A little gotcha here is to debounce the search, so you aren’t doing it on every new input, but once the user pauses for a fraction of a second.

Ok, you have some results, but what do you do with them? The typical convention is to display them right underneath the text input, so that’s exactly what we did. Keep the user experience familiar. This could be done simply by resetting the inner HTML of an ul element and appending list items for every result.

	<input type="text" id="searchInput" />
 	<ul class="results">
		<!--...list items go here-->

const createListItems = (results) => {
	const container = document.getElementById('results');
	const frag = document.createDocumentFragment();

	container.innerHTML = '';
	results.forEach(result => {
	  const result = createListItem(result);

const createListItem = (result) => {
  	//...create it

Remember, we want to react to click events on the result. So, in our createListItem function, we need to do something like this:

const item = document.createElement('li');
item.addEventListener('click', () => {
	const id = result.uuid;
	//... do something

This uses closures to capture the uuid of the result we passed. This lets us do something with the UUID while keeping it hidden from the user; they only see nice labels. You could also define and bind a function outside this one to the result.

const handleClick = (result) => {
	//... do something with the specific result
item.addEventListener('click', handleClick.bind(null, result));

But wait! We also want to handle keyboard navigation. There are a couple of ways to approach this. We could keep creating only list items and give them a tab index:

item.tabIndex = 0; // Any non-negative integer will work here.

This makes the list of items tabbable. However, the recommended approach is to use a natively tabbable element, like a button. Considering we want this element to be interacted with, this is the more accessible solution. We will create a button within our list item creator and attach all events to that.

const createListItem = (result) => {
	const listItem = document.createElement('li');
	const button = document.createElement('button');
	// do stuff, attach button, then return list item

Using a button also solves another problem automatically. If it is focused, the button will respond to the user hitting enter the same as a click. Hence, if a user tabs on a button and hits enter, our click handler will be called. Neat right?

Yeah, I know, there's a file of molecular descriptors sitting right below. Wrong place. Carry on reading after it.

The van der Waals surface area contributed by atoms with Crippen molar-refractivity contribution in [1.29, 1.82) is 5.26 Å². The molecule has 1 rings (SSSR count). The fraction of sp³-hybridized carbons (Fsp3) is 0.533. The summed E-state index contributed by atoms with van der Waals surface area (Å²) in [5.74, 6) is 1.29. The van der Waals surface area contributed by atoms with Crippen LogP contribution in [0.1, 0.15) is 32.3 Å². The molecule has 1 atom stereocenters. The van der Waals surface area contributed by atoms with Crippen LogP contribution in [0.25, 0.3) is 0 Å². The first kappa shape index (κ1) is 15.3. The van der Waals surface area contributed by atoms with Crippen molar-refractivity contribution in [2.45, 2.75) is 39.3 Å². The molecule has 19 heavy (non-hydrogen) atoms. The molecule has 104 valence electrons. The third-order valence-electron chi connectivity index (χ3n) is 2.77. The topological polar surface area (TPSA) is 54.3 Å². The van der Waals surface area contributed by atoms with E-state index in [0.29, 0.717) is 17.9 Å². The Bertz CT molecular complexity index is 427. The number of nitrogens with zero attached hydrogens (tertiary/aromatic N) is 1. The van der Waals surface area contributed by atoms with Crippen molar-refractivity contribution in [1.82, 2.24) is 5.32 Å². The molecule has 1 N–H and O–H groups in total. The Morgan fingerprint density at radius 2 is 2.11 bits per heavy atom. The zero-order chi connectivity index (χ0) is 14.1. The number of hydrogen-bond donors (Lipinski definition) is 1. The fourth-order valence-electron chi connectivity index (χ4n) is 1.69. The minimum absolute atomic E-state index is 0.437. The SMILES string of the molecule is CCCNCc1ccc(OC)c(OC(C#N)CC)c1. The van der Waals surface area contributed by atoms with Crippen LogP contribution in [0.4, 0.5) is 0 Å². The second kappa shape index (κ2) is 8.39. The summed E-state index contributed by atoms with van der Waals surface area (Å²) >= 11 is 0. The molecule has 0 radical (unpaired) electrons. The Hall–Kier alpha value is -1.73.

If it is focused, the button will respond to the user hitting enter the same as a click.

Our next big task is to handle keyboard navigation aside from tabs, such as the up and down arrows. This means attaching an event listener to the parent of the input field. There are a couple of reasons for this:

  • If a user attempts to navigate the results with up or down arrows, they have probably just interacted with the input field.

  • If we put the result container next to the input field in the markup, we only need to attach the handler function on the parent to capture events from both the input field and the results container.

So, when a user is on the input field, they hit down, and we want to transition their focus from the input to the results seamlessly. This is simple:

<div id="parent">
	<input type="text" id="searchInput" />
	<ul class="results">
		<!--...list items go here-->

   const parent = document.getElementById('parent');
   const handleDown = () => {
	  const results = 	[...document.getElementById('results').children];
	  if (results.length) {

   parent.addEventListener('keyup', e => {
	if (e.key === "ArrowDown") {

This is a rather crude solution and doesn’t handle the case that there are multiple results and the user might want to scroll through the results. To do that, we need to track where the user is.

let index = -1;
const handleDown = () => {
	const results = [...document.getElementById('results').children];
	if (results.length && index < results.length - 1) {

This will move the user down the list. Implementing an up handler is much the same, except we need to place focus back on the text input if we go below 0:

const handleUp = () => {
	const results = [...document.getElementById('results').children];
 	if (results.length && index > 0) {
	} else {

This presents another gotcha though. What if the user clicks AWAY from the input and results? We don’t want to reset their input, but we probably want to hide the results and reset the index. Handling click-aways is tricky, and there isn’t a solution that always makes everyone happy. This is the solution we came up with: capture all click events within the typeahead and prevent them from bubbling, then capture all clicks on the document element and close the typeahead in the callback.

parent.addEventListener('click', e => {

document.addEventListener('click', e => {
	// hide results list, reset index variable to -1

This approach is clean and keeps all clicks contained within the typeahead to itself, which is nice.

As for styling, since you use standard HTML elements, you can style and design however you want! Something to keep in mind is to keep the results list close to the input so the transition between focused elements is seamless. 

This was our approach to building a typeahead from scratch. It is accessible, clean, and allows for complete control over style. Would you have done the same thing?